When you decide to begin encouraging a loved one to accept addiction treatment, making use of intervention strategies will be immensely helpful throughout the entire process. Intervention strategies are designed to assist you in the careful planning and execution of your intervention.
Alcohol and substance abuse does not only affect the addicted person. It’s obvious that the person addicted is adversely affected by their addiction. However, many addicts fail to realise how big of an impact their addiction has directly on their family and close friends.
Loved ones often feel extremely powerless in these situations and find it painful to watch someone they care about - suffer at the hands of their own addiction.
Sometimes the only hope is that the they choose to seek treatment for their addiction before reaching a point of no return. Sometimes, in order to make a change for the better, one has to reach what is often referred to as rock bottom. It is at this point where lives are changed forever.
Rock bottom may seem like a harsh place to be, and nobody will readily wish for their loved one to reach this point. However, it is at this point that many come to realise that they can no longer continue to live this way and that they need to change their lives.
What’s important to note is that “rock bottom” is subjective and relative to each person’s situation. Some may reach what they perceive as rock bottom without having lost much at all.
However, in the case of addiction, many lose money, friends, family and even their homes.
While in the process of using intervention strategies to encourage your loved one to accept addiction treatment, it is crucial that you do not provide the idea of rock bottom as being a stage to reach where stopping their abuse becomes easy.
Rock bottom is a frame of mind and a conscious choice that must be made towards a better life.
Many people, when approached by their family will often feel that they are not ready or suitable for rehabilitation. However, using well planned intervention strategies to gently encourage them may result in them accepting treatment even if it’s with a little resistance.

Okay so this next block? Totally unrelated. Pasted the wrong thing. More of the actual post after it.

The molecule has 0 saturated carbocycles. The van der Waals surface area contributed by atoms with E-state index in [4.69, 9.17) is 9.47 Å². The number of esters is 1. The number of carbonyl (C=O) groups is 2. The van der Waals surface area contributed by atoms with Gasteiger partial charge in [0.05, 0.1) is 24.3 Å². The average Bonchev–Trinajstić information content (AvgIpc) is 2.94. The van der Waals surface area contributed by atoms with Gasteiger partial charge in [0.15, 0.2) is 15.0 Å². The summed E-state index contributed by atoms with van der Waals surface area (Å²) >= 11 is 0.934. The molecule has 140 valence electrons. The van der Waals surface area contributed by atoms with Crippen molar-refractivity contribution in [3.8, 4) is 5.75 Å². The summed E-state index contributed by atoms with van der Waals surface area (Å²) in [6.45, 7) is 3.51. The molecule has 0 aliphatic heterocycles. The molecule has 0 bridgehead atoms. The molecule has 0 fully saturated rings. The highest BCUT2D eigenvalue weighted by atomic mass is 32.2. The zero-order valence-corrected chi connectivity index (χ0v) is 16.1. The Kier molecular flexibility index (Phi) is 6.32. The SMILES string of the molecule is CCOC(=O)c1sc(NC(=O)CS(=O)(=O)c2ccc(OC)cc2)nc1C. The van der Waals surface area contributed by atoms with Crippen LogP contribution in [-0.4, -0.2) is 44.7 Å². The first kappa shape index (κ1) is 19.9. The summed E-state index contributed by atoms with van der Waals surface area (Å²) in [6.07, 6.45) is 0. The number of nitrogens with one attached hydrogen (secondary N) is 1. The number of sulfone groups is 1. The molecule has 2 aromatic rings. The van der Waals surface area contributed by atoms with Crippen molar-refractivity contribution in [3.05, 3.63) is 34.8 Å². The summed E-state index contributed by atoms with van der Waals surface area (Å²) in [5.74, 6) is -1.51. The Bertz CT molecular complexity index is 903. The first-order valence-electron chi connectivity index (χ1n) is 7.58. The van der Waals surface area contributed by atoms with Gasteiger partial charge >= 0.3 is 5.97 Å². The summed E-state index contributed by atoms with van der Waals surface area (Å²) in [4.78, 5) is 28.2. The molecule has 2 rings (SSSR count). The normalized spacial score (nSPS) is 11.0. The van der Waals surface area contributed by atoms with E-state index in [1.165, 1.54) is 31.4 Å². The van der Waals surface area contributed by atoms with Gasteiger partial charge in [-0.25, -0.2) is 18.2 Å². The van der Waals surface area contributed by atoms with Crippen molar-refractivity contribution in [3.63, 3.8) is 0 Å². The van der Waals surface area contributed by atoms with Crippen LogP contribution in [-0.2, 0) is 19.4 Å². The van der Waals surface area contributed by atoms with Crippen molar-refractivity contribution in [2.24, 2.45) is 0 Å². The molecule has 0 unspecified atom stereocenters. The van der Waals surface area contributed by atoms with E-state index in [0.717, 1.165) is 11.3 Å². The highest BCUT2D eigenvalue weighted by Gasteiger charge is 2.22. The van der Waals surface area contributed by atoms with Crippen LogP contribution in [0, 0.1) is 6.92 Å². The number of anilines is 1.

Resisting treatment for addiction forms part of denial. Often people admit that they have a problem, yet they still believe that they do not need help to change.
Furthermore, addiction is isolating – causing most to feel alone and weak in their struggle.
A well-planned intervention has the ability to create a safe space, one where loved ones can reach out, showing their support and love for the person. Knowing someone is there, even after the damage that have caused, is sometimes all it takes to encourage someone to seek help.
An intervention is not a space to start commanding and demanding change from a person, it must always be a loving, supportive space – where encouragement used rather than authority.
Furthermore, bringing up the topic of seeking help while the person is under the influence is not a good strategy. Using either of these approaches will drive the person further away from the idea of treatment.
It’s a good idea to approach the subject when the person is feeling remorseful or if there is a serious situation that arises due to their addiction behaviours - such as being arrested or crashing their car.
There will always be moments when the person is more open to the idea of rehabilitation, regardless of how resistant they are in general. It is important to be patient and identify these moments in order to use them wisely.
Contact our addiction treatment centre, for help with using intervention strategies when encouraging a loved one to accept addiction treatment.
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